Mexico leftist front-runner doubles down on amnesty proposal


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MEXICO CITY (AP) — Presidential hopeful Andres Manuel Lopez Obrador doubled down Tuesday on his controversial proposal to consider amnesty for criminals as he registered to seek the leftist Morena party's nomination for Mexico's July 1 election for president.

As the front-runner in election polls, he is assured to win his party's nomination, though the two-time contender has already attracted skepticism by mentioning the possibility of amnesty as a way to rein in Mexico's violence, which has reached record highs.

Lopez Obrador showed no inclination to back away. "We will debate and consult, mainly with victims, the possibility of amnesties for criminals who opt for re-adapting themselves," he said.

Critics have said such amnesties don't work and encourage gangs to be violent.

Lopez Obrador, who lost by thin margins in the 2006 and 2012 presidential elections, also proposed creating a joint military-police force and calling it the National Guard.

"The National Guard will be created to reorganize and integrate all the military and police bodies," he said.

Human rights groups have questioned the current practice of using Mexican soldiers and marines in police roles for which they have not been trained.

But critics have also questioned the lack of a coherent anti-crime strategy in Mexico. Current President Enrique Pena Nieto introduced a new police force based on the French model and known as "gendarmes" who have had little concrete effect in fighting crime. Lopez Obrador's proposal for a National Guard appears to invoke comparisons to the U.S. military force, which is sometimes used in domestic situations like riots or disasters.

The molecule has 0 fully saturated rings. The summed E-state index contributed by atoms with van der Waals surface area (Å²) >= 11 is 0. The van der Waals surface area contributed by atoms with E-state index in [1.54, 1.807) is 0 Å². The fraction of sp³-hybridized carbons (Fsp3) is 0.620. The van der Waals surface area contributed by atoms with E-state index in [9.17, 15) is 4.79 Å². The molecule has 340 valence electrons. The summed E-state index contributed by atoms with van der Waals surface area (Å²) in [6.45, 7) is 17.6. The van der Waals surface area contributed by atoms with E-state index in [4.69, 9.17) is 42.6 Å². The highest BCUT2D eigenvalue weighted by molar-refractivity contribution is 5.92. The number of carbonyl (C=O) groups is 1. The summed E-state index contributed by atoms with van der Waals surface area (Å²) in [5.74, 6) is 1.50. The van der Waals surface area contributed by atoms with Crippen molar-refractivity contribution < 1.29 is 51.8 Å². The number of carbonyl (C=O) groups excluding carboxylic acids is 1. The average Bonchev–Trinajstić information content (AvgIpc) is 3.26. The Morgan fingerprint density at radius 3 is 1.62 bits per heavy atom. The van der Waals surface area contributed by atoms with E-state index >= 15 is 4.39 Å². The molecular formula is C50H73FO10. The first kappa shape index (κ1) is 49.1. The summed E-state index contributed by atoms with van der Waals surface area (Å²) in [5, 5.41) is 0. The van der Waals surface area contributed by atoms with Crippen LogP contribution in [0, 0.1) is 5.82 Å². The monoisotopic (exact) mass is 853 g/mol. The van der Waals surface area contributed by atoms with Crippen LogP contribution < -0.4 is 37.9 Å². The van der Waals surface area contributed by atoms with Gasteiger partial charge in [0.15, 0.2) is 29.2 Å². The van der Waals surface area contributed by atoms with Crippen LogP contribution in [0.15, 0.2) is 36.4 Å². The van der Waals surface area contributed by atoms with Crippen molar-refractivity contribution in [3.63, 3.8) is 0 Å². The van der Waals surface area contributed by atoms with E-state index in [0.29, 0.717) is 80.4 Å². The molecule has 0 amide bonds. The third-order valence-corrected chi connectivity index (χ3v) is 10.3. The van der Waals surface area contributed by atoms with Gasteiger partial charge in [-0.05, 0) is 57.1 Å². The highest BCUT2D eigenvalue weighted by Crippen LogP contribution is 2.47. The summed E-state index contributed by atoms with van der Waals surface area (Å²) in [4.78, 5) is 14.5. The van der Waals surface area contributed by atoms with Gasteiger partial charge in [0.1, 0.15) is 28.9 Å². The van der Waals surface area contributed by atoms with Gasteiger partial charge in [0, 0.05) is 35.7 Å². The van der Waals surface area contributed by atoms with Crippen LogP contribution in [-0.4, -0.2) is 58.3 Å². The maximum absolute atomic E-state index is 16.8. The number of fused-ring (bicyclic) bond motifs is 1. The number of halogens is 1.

Lopez Obrador also proposed moving most federal government offices out of Mexico City to cities in outlying states, to combat the country's centuries-old problem of centralization of power, money and population in the capital.

He proposed building more oil refineries to reduce Mexico's dependence on U.S. plants and called for boosting agriculture to make Mexico self-dependent in basic foodstuffs. The country currently imports much of its feed grains, meat and other products from the United States.

Lopez Obrador also proposes giving all Mexican retirees and elderly a $63 monthly payment to help them buy food, a policy he implemented when mayor of Mexico City for residents of the capital. Other states have adopted similar plans, but Lopez Obrador would raise the amount and make it nationwide.

Unveiling the slogan "Scholars, not killers," he also said there is a need for scholarships and university access for millions of young people who currently aren't studying or working and are sometimes recruited by drug gangs"

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